Joe Biden and Ukraine Explained

It is now becoming increasingly clear that President Donald Trump threatened Ukraine’s President Volodymyr Zelensky with the loss of military aid unless Ukraine pursued an investigation that Mr. Trump hoped would politically embarrass his chief 2020 rival, Joe Biden. On Monday, Mr. Trump acknowledged that he raised Mr. Biden in a July phone call with Mr. Zelensky.

“The conversation I had was largely congratulatory, with largely corruption, all of the corruption taking place and largely the fact that we don’t want our people like Vice President Biden and his son creating to the corruption already in the Ukraine,” Mr. Trump told reporters Monday.

At issue is Mr. Biden’s effort to compel Kiev to remove Ukraine’s former state prosecutor Victor Shokin. International observers widely considered Mr. Shokin to be enabling corruption by refusing to pursue prosecutions against corrupt allies. International donors did not want to issue loan guarantees until they could be confident that Kiev would address growing corruption.

At a Council on Foreign Relations event last year Mr. Biden recalled how, as Vice President, he refused to agree to a $1 billion loan guarantee backed by the US and IMF unless Ukraine took steps to implement anti-corruption measures. Specifically, Mr. Biden wanted Ukraine’s government to sack Mr. Shokin.

“I looked at them and said, ‘I’m leaving in six hours. If the prosecutor is not fired, you’re not getting the money,’” Mr. Biden recalled. “Well, son of a bitch. He got fired. And they put in place someone who was solid at the time.”


Hunter Biden’s Connection to Ukraine

It turns out, that Mr. Shorkin’s office was investigating a Ukrainian natural gas company called Burisma. Mr. Biden’s son, Hunter, served on Burisma’s board at the time. However, the Biden camp insists that Mr. Biden and his son never spoke about this and that it had no bearing on his action.

Kate Bedingfield, a spokeswoman for Mr. Biden’s campaign, told the New York Times that that Mr. Biden undertook his effort to remove Mr. Shokin “without any regard for how it would or would not impact any business interests of his son, a private citizen.”

Further, it is not clear that Shokin’s investigation against Burisma was actually all that active. According to Politifact, there are conflicting reports. Some in Shorkin’s office say the investigation was dormant at the time. Burisma maintains that the threat of an investigation was merely a shakedown intended to solicit bribes from the company.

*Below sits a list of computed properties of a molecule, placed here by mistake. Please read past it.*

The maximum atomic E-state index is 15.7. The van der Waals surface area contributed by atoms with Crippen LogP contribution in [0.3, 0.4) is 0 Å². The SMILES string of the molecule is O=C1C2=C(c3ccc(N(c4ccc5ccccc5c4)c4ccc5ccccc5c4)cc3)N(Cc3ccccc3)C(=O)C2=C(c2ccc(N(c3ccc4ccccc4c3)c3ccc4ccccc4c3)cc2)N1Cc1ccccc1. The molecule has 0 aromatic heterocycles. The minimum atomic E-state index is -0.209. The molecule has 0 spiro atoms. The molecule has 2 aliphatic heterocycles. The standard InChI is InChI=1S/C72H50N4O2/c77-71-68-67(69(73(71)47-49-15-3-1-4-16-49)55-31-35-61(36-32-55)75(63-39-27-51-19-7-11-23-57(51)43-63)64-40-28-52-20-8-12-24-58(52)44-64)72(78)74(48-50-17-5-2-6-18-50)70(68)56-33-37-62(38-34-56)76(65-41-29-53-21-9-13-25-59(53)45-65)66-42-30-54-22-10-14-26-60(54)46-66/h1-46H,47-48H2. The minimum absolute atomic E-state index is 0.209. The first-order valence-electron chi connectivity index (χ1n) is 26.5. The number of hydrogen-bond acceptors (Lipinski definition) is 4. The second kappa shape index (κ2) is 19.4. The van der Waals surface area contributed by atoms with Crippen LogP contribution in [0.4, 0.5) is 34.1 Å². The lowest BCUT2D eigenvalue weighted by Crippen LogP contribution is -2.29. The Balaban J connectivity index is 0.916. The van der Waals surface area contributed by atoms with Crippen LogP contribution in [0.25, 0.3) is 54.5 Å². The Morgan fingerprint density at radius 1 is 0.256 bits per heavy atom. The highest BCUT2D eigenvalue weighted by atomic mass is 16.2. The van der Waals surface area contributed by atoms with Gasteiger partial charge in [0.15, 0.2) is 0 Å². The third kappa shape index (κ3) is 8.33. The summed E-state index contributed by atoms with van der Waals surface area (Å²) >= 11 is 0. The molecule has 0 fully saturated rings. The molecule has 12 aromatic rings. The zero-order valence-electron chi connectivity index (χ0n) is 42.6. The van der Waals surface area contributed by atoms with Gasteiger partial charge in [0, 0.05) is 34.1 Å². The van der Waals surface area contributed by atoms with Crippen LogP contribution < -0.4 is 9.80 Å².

Yet, in spite of the potential that Mr. Biden’s son might benefit, there was nevertheless ample justification for Mr. Biden’s push for Ukraine to fire him.

Widespread Concerns About Shokin

The IMF, the U.S. and international partners all agreed the Shokin was a problem. It would be a mistake to extend load unless they could be confident that the state prosecutor would aggressively pursue corruption.

In early 2016, International Monetary Fund chief Christine Lagarde said that “it’s hard to see how the I.M.F.-supported program can continue” unless corruption prosecutions accelerate.

Also, after Ukraine’s parliament voted overwhelmingly to force Mr. Shokin out, Jan Tombinski, the EU’s envoy to Ukraine, praised the move as “an opportunity to make a fresh start.” He added that he hoped that Kiev would name a new prosecutor who will ensure that the prosecutor’s office “becomes independent from political influence and pressure and enjoys public trust.”

The Bottom Line

There were legitimate reasons for Mr. Biden to push for Mr. Shokin’s ouster and international observers widely agreed that Shokin was not doing his job and was woefully corrupt. So, there is a plausible explanation for Biden’s action that doesn’t involve a corrupt motive.

Further, there is no evidence that Mr. Biden intended to benefit his son. Yet, at the least his son’s business ties created the appearance of a conflict of interest. Mr. Biden should have been more cautious about the appearance of impropriety.

Finally, Mr. Biden’s judgement in this matter is fair game for Trump’s campaign. It would be entirely appropriate for the Trump campaign to hire researchers to investigate Mr. Biden’s actions, much as Ms. Clinton and the Democrats did in 2016 to look into Mr. Trump’s ties to Russia. Still, this does not excuse Mr. Trump’s leveraging of public resources for personal political gain. Presidents must separate the duties of the office and their own interests. President Trump’s actions are a reminder of his continuing failure to understand the distinction.


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